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Shares in Imax China rose as much as 7.3 percent in Hong Kong trading Monday following news that the Chinese government will allow cinemas to reopen. Shares in other companies linked to the movie business similarly surged.
China’s State Council said Friday that entertainment and leisure facilities including cinemas, museums, tourist attractions and concert halls “may hold all types of necessary meetings and exhibition activities,” provided that they follow guidelines designed to prevent the spread of the novel coronavirus. The statement was the first centralized directive giving movie theaters, which have been closed in China since late January, the green light to resume business.
China’s leading movie ticketing company, Maoyan Entertainment, saw its Hong Kong-listed shares jump as much as 9.6 percent Monday, while Alibaba Pictures Group gained as much as 9 percent. That compares to a 2.2 percent climb by the city’s benchmark Hang Seng Index. In mainland China, Wanda Film Holdings, the country’s largest cinema chain, jumped 3.6 percent in early trading in Shenzhen, but was hovering around even for the day later in the afternoon.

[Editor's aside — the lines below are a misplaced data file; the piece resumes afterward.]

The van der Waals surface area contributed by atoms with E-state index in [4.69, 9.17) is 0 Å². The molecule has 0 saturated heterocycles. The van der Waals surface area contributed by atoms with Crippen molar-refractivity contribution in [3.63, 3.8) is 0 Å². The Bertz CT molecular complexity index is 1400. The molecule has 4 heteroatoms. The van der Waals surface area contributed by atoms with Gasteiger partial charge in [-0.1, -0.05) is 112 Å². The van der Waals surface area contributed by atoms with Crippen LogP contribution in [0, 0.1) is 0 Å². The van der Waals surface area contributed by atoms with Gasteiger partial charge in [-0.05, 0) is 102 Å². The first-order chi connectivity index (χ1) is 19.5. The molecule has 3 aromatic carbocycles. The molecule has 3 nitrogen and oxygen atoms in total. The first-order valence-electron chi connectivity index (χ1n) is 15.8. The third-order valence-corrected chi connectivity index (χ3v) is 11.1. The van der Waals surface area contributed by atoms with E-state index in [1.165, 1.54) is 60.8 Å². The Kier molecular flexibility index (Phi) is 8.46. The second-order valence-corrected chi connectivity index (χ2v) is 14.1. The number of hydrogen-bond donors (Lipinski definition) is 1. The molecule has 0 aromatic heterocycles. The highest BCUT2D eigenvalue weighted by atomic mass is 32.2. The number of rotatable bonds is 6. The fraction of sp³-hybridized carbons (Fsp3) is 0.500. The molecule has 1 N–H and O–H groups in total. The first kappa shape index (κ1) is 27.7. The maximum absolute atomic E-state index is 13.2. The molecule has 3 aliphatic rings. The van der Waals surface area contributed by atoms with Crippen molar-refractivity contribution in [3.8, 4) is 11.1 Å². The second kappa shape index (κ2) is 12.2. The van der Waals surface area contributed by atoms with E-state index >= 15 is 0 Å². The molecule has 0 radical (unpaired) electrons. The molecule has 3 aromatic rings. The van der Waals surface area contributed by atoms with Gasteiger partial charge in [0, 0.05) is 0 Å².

The State Council’s new guidelines from Friday represents some urgently needed good news for the Chinese film sector. With the usual Lunar New Year box office bonanza a total washout this year, authorities estimate that total earnings from ticket sales will decline by at least $4.2 billion in 2020.
Several film executives contacted by THR on Monday said they were encouraged by the State Council’s statement, but that they are awaiting more detailed instructions from China’s Film Bureau — such as a target restart date and more fine-grained health guidelines — before moving ahead with reopening plans.
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